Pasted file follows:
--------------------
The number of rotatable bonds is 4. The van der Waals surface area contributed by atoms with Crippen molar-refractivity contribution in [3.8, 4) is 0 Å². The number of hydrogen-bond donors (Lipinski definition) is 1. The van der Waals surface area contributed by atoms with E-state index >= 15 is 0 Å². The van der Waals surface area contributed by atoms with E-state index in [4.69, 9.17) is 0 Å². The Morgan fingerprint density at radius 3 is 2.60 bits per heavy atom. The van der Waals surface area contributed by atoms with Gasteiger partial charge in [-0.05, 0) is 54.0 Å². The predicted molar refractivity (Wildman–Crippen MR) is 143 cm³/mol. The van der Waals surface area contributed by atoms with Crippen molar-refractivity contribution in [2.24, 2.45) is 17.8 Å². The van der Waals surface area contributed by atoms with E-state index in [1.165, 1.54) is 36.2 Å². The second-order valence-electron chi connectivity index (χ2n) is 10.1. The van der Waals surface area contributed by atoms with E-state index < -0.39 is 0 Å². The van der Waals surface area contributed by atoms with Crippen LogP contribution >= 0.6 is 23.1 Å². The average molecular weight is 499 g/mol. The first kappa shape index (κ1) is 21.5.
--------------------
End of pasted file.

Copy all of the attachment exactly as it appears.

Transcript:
The number of rotatable bonds is 4. The van der Waals surface area contributed by atoms with Crippen molar-refractivity contribution in [3.8, 4) is 0 Å². The number of hydrogen-bond donors (Lipinski definition) is 1. The van der Waals surface area contributed by atoms with E-state index >= 15 is 0 Å². The van der Waals surface area contributed by atoms with E-state index in [4.69, 9.17) is 0 Å². The Morgan fingerprint density at radius 3 is 2.60 bits per heavy atom. The van der Waals surface area contributed by atoms with Gasteiger partial charge in [-0.05, 0) is 54.0 Å². The predicted molar refractivity (Wildman–Crippen MR) is 143 cm³/mol. The van der Waals surface area contributed by atoms with Crippen molar-refractivity contribution in [2.24, 2.45) is 17.8 Å². The van der Waals surface area contributed by atoms with E-state index in [1.165, 1.54) is 36.2 Å². The second-order valence-electron chi connectivity index (χ2n) is 10.1. The van der Waals surface area contributed by atoms with E-state index < -0.39 is 0 Å². The van der Waals surface area contributed by atoms with Crippen LogP contribution >= 0.6 is 23.1 Å². The average molecular weight is 499 g/mol. The first kappa shape index (κ1) is 21.5.